I’m always excited when I get to learn something new about a person that I didn’t know! I’ve met Karen a few times and we even sat together at the BMI luncheon this year in Nashville. But I still didn’t know exactly what she did, until now! Needless to say I’m very impressed and I think you will be too.

All you aspiring artists and executives in the making should definitely pay CLOSE attention. Mrs. Jackson (if you’re nasty…LOL just kidding) has some wisdom on her! Listen up!!!

What is your title? And how did you get your start in the industry?

I am Director of Marketing /Artist Development. I got my start in the music industry as a Marketing Coordinator in 2000 for EMI Gospel/Dexterity Records (reporting to Carla Williams and Shawn Tate).

I needed a job while working on my Masters Degree in Psychology.  A friend told me Shawn Tate and Carla Williams needed a marketing coordinator/assistant at a new label, EMI Gospel.  I was already working as a marketing coordinator for United Methodist Publishing House, so I applied. Again, I’ve worked in marketing but never in music.  I got the job because the other candidate had on too much perfume.

What are your primary responsibilities? And what is a typical day like for you?

I am responsible for all the creative/marketing and artist development for EMI Gospel artists.  In detail, that is coordination of all photo shoots, video shoots, marketing plans and PR campaigns.  I oversee all artists’ promotional tours (usually have to travel on  the majority of them) and handle all details as it relates to national and regional television appearances (oversee wardrobe and imaging). In short, everything that is a part of branding the artist and the label.

A typical day for me; there is nothing typical about my day.  Of course, it starts out reading emails no matter if I am traveling or in the office.  If I am in the office I have individual artist meetings on Monday to focus on upcoming releases.  Wednesday is our all staff marketing meeting and the additional single artist release meetings.  I leave Tuesday and Thursday open to be creative and look over imaging and packaging items.  I try to stay focused on my to-do list but with an open door policy.  I really do clear multi-tasking and prioritize my day.  Each day I take every artist and go down a list of what needs to be done.   I find by looking at each artist daily I am able to have a big picture view of what they need.

If I am traveling with an artist, that tends to make up a whole different kind of workday.  It usually starts early with early morning radio or television.  The remainder of the day is doing additional media, interviews and setting up for showcase performances.  On the road is where my ability to handle situations quickly and effectively comes in.  You always have to be prepared and comfortable with change while traveling with the artist.

The biggest piece of advice you have for artists trying to get signed with a major label?

Do your homework.  Research (Google) the people at the label.  Don’t forget to check out the people in other departments that are associated with the label.    Get to know the people who work there, NOT just the executives. Focus on your music, labels have changed and are still in a lot of transition.  They are not always the most effective way of getting your message/music out.  Please don’t think you’ve been signed and now they will make me a star.  It is better to think, I now have partners to work with me achieving my goals and lots of work to do.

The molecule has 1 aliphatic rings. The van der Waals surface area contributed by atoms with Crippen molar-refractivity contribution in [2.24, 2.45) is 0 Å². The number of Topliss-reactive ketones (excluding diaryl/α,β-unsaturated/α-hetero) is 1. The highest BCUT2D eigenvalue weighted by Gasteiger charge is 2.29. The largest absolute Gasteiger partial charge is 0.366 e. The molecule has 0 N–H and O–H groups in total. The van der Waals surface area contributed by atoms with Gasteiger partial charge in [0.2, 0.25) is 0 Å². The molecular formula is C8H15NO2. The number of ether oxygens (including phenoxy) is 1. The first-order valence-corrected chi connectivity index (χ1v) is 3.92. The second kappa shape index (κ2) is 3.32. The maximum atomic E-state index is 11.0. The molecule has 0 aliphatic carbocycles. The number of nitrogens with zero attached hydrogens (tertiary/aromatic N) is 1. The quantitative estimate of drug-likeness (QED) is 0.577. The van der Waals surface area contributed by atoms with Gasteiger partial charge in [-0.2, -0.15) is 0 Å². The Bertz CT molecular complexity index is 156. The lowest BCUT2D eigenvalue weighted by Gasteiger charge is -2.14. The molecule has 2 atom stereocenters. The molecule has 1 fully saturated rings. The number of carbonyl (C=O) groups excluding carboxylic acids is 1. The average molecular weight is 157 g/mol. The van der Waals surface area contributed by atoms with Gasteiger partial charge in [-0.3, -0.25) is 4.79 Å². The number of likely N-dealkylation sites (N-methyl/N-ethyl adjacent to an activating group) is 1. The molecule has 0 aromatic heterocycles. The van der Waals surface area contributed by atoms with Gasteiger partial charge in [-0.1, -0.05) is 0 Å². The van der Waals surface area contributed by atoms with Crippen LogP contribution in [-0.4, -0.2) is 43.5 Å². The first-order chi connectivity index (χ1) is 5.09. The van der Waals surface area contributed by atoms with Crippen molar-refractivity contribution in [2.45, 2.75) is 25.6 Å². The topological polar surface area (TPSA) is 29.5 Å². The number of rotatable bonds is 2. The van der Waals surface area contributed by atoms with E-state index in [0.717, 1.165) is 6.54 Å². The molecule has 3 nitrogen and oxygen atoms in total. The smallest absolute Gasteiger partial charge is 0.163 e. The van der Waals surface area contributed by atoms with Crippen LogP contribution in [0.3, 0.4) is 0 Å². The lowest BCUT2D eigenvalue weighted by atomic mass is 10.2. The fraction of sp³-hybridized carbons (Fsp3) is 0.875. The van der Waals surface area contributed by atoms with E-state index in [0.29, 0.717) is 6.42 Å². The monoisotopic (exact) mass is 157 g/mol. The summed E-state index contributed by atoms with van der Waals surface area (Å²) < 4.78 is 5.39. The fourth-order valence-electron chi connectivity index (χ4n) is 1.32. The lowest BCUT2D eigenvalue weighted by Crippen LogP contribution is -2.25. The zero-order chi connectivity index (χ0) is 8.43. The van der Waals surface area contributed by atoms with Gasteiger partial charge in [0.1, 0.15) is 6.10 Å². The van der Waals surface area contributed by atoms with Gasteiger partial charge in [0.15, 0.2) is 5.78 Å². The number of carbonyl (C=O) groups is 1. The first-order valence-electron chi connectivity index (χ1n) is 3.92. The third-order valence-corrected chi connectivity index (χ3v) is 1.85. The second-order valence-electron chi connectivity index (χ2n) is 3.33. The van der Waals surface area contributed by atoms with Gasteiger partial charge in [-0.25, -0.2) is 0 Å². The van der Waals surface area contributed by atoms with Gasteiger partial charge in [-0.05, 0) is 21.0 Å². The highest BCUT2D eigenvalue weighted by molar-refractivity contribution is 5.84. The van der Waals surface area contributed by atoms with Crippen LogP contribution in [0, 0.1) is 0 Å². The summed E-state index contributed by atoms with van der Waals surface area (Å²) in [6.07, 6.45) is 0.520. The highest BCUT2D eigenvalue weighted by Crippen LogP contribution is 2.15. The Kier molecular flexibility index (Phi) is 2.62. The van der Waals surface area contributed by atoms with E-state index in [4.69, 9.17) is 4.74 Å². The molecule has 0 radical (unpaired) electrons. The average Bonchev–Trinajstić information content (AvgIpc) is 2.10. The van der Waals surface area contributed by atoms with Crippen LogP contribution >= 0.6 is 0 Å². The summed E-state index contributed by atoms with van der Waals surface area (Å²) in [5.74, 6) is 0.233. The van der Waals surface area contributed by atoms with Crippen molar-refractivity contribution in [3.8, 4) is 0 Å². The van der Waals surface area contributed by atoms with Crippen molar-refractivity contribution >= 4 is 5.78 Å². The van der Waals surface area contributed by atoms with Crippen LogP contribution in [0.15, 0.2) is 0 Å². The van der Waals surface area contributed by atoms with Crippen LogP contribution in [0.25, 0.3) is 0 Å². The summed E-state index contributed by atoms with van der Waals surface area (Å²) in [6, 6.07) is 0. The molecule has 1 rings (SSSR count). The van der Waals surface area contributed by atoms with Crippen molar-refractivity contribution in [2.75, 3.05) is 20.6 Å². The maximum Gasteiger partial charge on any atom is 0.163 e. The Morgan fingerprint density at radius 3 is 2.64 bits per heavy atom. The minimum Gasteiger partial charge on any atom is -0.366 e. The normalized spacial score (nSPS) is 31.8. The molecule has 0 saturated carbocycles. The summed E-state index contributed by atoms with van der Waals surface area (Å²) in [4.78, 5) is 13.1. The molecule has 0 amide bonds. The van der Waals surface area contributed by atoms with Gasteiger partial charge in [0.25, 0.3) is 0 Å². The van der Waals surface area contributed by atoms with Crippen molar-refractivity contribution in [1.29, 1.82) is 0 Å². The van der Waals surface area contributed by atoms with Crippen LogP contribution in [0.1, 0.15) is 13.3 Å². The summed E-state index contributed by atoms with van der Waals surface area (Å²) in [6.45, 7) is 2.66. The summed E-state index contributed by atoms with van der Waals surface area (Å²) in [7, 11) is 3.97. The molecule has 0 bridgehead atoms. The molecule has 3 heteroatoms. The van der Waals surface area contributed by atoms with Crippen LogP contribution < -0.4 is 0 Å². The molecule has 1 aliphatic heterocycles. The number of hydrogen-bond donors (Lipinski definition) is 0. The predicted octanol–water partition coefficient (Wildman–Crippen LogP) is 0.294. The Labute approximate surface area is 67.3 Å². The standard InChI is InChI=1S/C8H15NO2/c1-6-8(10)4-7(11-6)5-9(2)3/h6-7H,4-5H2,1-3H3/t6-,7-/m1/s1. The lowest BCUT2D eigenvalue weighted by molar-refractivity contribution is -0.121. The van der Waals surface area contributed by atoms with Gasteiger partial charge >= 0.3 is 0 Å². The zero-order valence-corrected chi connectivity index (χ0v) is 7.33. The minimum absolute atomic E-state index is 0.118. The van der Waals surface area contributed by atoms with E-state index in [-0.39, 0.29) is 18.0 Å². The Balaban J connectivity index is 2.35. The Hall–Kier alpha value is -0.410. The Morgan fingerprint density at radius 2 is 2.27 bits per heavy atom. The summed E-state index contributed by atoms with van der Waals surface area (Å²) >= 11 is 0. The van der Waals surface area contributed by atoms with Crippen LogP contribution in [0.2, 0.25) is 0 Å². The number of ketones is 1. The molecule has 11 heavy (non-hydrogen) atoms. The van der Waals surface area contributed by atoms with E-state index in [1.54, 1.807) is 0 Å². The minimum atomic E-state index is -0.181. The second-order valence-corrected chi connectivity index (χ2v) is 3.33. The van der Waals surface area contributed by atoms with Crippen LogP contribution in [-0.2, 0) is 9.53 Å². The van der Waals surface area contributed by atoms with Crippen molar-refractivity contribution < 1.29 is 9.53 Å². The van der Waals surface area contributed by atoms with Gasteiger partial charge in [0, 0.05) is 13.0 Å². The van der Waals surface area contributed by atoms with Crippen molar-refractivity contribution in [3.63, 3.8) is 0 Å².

How important is image in the Gospel industry?

Image is very important.  I was always taught .If nothing else; take time to look your best. It is the ‘take time’ part that is important.  Figure out what looks best and works best for you and focus on developing that.  Even though we should not, people tend to judge a book by its cover.  Fact of life; the pretty books always get picked up first.

What are the biggest mistakes artists signed to a major label make?

They take their eyes off the prize and their focus seems to shift.  If I’ve seen it once I‘ve seen it a thousand times.  The artist comes to the label willing to work, so humble, the size of the crowd does not matter.  After the album releases they now want first class tickets and their staff to be flown with them.  Labels are not banks and to be honest banks are not banks.  Don’t get me wrong, if your CD is selling they will market you, which takes a lot of money.  However the bill will have to be paid.  Be mindful of how much is being spent even if you don’t actually see a bill.  For an artist being at a label it is really a partnership.  You have to be able to communicate, and willing to work with each other.  One thing I think is often overlooked:  Labels are made up of people that are there for a reason.  Be mindful that they are a piece to the puzzle that is important to the artist’s success.  No one becomes a success overnight or by themselves.  As soon as the artist forgets how the pieces to the puzzle fit together, things begin to fall apart.

For someone who wants to be an executive in the Gospel industry where would you suggest they start?

Seriously I would start with God.  Being an executive in the music industry is very challenging.  God has to give you the strength and the willingness to do this job.  Then I would begin researching the current executives.  Don’t focus on the PR angle but the most important part of a music executive and that is their demeanor.  Take a good honest look at yourself and think if you are going to follow in the footsteps of a good music executive how would I carry myself.  It is your demeanor in a situation, good or bad that will define and carry you through your career in the music industry.